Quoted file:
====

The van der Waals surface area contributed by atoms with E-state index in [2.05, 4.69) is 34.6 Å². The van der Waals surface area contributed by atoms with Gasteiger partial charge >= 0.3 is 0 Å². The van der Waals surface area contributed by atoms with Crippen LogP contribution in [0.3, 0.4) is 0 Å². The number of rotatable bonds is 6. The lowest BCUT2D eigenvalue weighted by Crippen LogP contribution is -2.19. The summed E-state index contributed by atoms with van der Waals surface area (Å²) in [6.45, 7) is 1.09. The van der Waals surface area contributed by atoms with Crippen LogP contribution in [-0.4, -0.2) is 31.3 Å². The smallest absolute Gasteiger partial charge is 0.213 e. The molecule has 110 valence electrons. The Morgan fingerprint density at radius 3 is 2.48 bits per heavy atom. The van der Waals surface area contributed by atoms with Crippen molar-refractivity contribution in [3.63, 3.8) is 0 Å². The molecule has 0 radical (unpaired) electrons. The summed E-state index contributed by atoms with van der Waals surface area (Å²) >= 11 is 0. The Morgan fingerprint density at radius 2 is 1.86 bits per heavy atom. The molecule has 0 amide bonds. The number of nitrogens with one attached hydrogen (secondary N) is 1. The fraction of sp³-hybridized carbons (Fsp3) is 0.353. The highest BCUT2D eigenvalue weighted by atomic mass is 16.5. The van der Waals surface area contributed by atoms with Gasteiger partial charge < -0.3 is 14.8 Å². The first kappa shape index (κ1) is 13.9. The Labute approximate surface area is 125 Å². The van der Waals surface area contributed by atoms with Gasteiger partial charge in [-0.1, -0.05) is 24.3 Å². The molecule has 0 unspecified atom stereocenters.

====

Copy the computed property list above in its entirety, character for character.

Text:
The van der Waals surface area contributed by atoms with E-state index in [2.05, 4.69) is 34.6 Å². The van der Waals surface area contributed by atoms with Gasteiger partial charge >= 0.3 is 0 Å². The van der Waals surface area contributed by atoms with Crippen LogP contribution in [0.3, 0.4) is 0 Å². The number of rotatable bonds is 6. The lowest BCUT2D eigenvalue weighted by Crippen LogP contribution is -2.19. The summed E-state index contributed by atoms with van der Waals surface area (Å²) in [6.45, 7) is 1.09. The van der Waals surface area contributed by atoms with Crippen LogP contribution in [-0.4, -0.2) is 31.3 Å². The smallest absolute Gasteiger partial charge is 0.213 e. The molecule has 110 valence electrons. The Morgan fingerprint density at radius 3 is 2.48 bits per heavy atom. The van der Waals surface area contributed by atoms with Crippen molar-refractivity contribution in [3.63, 3.8) is 0 Å². The molecule has 0 radical (unpaired) electrons. The summed E-state index contributed by atoms with van der Waals surface area (Å²) >= 11 is 0. The Morgan fingerprint density at radius 2 is 1.86 bits per heavy atom. The molecule has 0 amide bonds. The number of nitrogens with one attached hydrogen (secondary N) is 1. The fraction of sp³-hybridized carbons (Fsp3) is 0.353. The highest BCUT2D eigenvalue weighted by atomic mass is 16.5. The van der Waals surface area contributed by atoms with Gasteiger partial charge < -0.3 is 14.8 Å². The first kappa shape index (κ1) is 13.9. The Labute approximate surface area is 125 Å². The van der Waals surface area contributed by atoms with Gasteiger partial charge in [-0.1, -0.05) is 24.3 Å². The molecule has 0 unspecified atom stereocenters.